Questions and Answers. Topic 3: Personal attraction

Question: I live as a couple. My partner and I have a very good relationship: we trust each other, we talk, we chose to be together… yet I sometimes still feel attracted to other people and I don’t know how to handle these attractions. What would you suggest?   

Answer: Even if you get on well with your partner, it is natural – and healthy – that you feel attracted to other people, both of the same and of different sex.  

Human beings contain such a wide range of potentials that we can never develop them all, no matter how many years we live

At the moment of conception we receive a multitude of potentials, through our parents and from Life, Perennial Energy, Yahweh, God, the Nameless – or however you wish to call this. Some of these potentials are already awakened, in an active, dynamic state, and others are in a dormant, inactive state, on “stand by”, we could say. Those that we receive already in an active state demand to be taken care of and developed, since this is an active energy that needs to be transformed. As the law of thermodynamics states: “energy is not created or destroyed, it is transformed”.    The potentials that we receive in an inactive state may awaken and be activated through diverse experiences throughout life. They can also be activated through attractions, by resonance.

We have so many potentials that no person in the world is capable of unfurling them all

The attraction you feel for someone, either a man or woman, can be caused by some inactive aspect or part of you, on “stand by”, which resonates at the same frequency as the aspect or part of the person you are attracted to. The resonance awakens your inactive aspect by feeling desire, which offers you the opportunity to know, recognize and integrate a new aspect of your unknown potential. If you know how to handle this opportunity correctly, you will be enriched as an individual, and this will also have an impact on your partner, relationship, and whole family.

Therefore, when you feel attracted to someone, neither repress it nor rush into anything, but follow these steps:

  1. Increase your awareness of the attraction, welcome it with a receptive and grateful attitude, let yourself feel, breathe, hold and gestate it.
  2. Observe the feeling and ask yourself what traits or aspects attract you to the other person, and write them down.
  3. Look at the different aspects that you have noted as if they were a mirror that reflects aspects of yourself that you do not see. All the qualities that you see in the other are surely also within you, you simply haven’t yet had the opportunity to develop them.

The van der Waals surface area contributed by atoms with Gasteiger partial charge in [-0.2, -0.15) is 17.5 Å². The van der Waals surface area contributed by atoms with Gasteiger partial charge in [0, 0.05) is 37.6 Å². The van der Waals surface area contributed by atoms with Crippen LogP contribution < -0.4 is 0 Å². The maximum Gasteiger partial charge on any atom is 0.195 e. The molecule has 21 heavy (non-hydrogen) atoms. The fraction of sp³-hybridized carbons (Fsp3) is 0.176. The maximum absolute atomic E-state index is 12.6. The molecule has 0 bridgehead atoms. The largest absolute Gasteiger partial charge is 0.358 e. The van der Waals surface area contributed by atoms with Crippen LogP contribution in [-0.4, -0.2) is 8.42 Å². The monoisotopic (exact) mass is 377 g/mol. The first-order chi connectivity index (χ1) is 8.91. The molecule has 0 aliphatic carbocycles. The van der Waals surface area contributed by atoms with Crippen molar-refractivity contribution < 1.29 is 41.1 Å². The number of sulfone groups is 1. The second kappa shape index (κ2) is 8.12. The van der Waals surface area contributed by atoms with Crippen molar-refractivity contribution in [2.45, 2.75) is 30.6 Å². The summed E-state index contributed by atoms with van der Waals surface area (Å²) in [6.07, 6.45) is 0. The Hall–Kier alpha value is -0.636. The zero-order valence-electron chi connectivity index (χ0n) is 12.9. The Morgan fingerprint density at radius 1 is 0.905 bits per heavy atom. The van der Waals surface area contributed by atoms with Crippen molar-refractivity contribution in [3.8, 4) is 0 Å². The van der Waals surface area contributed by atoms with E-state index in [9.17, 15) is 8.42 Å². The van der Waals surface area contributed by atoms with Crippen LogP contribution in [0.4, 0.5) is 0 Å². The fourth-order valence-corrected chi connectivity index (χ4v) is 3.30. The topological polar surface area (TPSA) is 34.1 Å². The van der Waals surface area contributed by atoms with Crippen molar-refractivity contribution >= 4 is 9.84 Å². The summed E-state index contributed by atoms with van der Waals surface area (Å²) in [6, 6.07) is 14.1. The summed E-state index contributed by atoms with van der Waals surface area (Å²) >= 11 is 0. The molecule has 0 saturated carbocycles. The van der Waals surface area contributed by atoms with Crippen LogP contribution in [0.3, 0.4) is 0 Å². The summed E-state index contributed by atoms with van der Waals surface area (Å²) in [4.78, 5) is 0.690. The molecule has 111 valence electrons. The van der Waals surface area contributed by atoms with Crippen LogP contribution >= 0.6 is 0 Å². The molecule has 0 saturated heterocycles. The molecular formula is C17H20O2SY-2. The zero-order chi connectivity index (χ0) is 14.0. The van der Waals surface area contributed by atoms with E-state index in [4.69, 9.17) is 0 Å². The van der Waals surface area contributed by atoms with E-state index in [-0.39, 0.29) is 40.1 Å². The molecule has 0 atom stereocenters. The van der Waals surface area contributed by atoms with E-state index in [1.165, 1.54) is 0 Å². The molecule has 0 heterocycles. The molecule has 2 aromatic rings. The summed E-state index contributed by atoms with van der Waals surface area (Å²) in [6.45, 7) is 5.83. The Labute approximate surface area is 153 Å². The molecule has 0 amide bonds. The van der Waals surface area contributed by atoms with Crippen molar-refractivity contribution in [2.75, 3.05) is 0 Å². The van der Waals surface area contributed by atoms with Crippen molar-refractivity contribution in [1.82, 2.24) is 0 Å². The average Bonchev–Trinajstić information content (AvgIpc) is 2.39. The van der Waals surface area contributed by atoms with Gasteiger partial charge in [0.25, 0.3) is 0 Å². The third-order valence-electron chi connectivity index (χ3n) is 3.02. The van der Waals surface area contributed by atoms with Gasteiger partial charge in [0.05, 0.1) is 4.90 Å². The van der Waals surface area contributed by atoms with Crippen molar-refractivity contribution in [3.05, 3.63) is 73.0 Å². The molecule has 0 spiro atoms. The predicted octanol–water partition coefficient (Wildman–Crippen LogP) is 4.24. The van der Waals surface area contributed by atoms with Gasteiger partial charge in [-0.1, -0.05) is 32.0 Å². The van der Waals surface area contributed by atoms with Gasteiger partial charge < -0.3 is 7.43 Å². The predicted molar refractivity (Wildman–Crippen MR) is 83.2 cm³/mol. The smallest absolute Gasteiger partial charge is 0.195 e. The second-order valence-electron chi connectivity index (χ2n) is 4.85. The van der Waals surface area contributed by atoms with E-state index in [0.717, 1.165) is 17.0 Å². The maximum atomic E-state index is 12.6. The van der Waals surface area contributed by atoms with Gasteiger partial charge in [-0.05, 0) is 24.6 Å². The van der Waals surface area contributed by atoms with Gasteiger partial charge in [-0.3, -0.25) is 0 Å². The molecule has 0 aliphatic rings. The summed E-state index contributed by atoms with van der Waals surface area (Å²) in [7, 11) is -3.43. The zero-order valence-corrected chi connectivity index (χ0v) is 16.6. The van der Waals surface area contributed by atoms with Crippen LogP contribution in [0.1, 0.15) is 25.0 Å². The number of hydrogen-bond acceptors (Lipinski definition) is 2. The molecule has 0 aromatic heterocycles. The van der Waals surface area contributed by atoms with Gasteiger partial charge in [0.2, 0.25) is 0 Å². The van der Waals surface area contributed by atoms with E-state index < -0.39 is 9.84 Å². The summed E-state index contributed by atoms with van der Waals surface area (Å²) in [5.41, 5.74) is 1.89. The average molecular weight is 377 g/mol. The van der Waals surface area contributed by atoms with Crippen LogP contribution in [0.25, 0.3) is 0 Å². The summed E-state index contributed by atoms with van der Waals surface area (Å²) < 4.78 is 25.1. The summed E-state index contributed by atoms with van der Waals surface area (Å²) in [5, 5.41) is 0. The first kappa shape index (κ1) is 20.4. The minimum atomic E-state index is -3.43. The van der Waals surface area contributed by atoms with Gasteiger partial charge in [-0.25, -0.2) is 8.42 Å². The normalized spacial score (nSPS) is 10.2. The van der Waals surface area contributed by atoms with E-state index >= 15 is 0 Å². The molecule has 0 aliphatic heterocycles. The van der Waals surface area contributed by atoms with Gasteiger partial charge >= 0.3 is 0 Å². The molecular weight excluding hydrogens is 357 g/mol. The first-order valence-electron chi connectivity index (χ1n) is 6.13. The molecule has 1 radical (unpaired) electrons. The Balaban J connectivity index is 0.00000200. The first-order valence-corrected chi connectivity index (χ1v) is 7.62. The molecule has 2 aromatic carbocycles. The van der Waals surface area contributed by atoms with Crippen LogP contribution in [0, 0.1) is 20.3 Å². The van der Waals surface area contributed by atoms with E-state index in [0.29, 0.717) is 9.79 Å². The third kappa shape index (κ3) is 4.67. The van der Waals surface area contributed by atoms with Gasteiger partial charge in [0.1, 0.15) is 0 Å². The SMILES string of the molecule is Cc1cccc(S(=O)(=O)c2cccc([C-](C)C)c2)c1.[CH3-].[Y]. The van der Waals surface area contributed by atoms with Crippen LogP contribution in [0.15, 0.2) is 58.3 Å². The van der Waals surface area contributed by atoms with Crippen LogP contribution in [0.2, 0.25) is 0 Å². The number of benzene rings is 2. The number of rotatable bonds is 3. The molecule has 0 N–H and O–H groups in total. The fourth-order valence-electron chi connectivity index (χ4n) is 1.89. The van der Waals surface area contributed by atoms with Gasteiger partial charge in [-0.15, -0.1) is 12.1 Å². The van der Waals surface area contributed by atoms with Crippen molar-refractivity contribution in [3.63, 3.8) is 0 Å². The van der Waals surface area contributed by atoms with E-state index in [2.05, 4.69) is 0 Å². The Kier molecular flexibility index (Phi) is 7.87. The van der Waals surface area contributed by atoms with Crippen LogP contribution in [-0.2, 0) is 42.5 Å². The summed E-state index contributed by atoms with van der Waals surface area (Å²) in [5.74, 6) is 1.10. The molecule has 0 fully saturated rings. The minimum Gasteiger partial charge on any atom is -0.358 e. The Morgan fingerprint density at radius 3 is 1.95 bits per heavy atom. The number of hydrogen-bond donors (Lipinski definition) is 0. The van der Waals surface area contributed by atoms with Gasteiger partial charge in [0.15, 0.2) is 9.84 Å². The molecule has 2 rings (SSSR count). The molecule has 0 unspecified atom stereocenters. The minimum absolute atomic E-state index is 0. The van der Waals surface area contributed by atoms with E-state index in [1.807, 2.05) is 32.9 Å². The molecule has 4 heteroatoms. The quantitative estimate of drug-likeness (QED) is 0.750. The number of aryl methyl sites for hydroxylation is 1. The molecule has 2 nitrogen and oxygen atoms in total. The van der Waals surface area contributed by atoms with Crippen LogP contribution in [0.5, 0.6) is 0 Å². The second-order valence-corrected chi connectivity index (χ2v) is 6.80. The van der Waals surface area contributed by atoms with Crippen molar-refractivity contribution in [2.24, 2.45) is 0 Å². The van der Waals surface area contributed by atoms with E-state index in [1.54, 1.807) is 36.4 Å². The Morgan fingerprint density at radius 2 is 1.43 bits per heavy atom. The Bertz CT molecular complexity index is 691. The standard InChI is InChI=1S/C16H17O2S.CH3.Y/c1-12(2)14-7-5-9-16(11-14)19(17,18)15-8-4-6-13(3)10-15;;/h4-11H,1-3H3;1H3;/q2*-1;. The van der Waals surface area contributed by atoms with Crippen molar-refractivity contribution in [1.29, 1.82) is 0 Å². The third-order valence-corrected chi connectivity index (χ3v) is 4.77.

4. Put everything that you become aware of into words. If your partner is a respectful and open person, share your experience with him or her. If you cannot share it with your partner, share it with someone who can listen without judgement and accompany this process unconditionally. Another option is to use a recording device.

In most cases, this short four-step process will be enough to integrate the aspects that you have discovered in yourself into your identity, thanks to the resonance that has occurred with the person for whom you felt attraction.

If this short process doesn’t result in sufficient clarity and peace, you could go into more depth with a therapist who can offer professional accompaniment for this type of integral development processes.

It is very important that a couple can speak to each other with respect and unconditional trust about the attraction they feel for others

The ability to speak freely, openly and without judgement guarantees constructive evolution both as individuals and as a couple.

Attractions are always opportunities to discover and develop hidden aspects of ourselves, whether we live as a couple or not

Desire is an engine of evolution, and it awakens when there is a person who vibrates at the same frequency as any unknown aspect of ourselves. This desire is the “voice” of our ignored aspects, demanding that we attend to them and open channels for their transformation. Repressing desire can be as harmful as acting on it compulsively, without following the process described above.

Many couples come together due to a physical and/or emotional attraction, neither of them going through the four-step process. This is one of the possible causes for a couple to enter a crisis, when they realise their mistake of basing a life project on a deceptive attraction. The deception lies turning the focus on the other, who has simply awakened a genuine desire to know and develop an aspect of oneself.

What I have just said in relation to personal attraction can also be applied to non-personal attraction. For example, when we contemplate a landscape, or a painting, or something else, and feel such a deep emotion that it reaches our soul.

In short, we can say that what often attracts us is not the other person or thing, but some hidden aspect of our inner world that we project and see outside of ourself.

It should be noted that the four steps explained for managing and attending to the attractions, in general can also be applied to rejection, that is, when we feel a visceral rejection towards someone. As in the case of attraction, we can also affirm that sometimes, when we feel rejection towards a person or situation, it is not the person or situation that we reject but something of ourselves that we project and see outside.

This topic deserves to be discussed more extensively, since there are very important aspects and nuances, but I will not develop this here as it does not answer the initial question.

Ramon V. Albareda
Psychologist. Theologian. Sexologist.
Founder of Estel, Centre for Personal Growth and School of Integral Studies 


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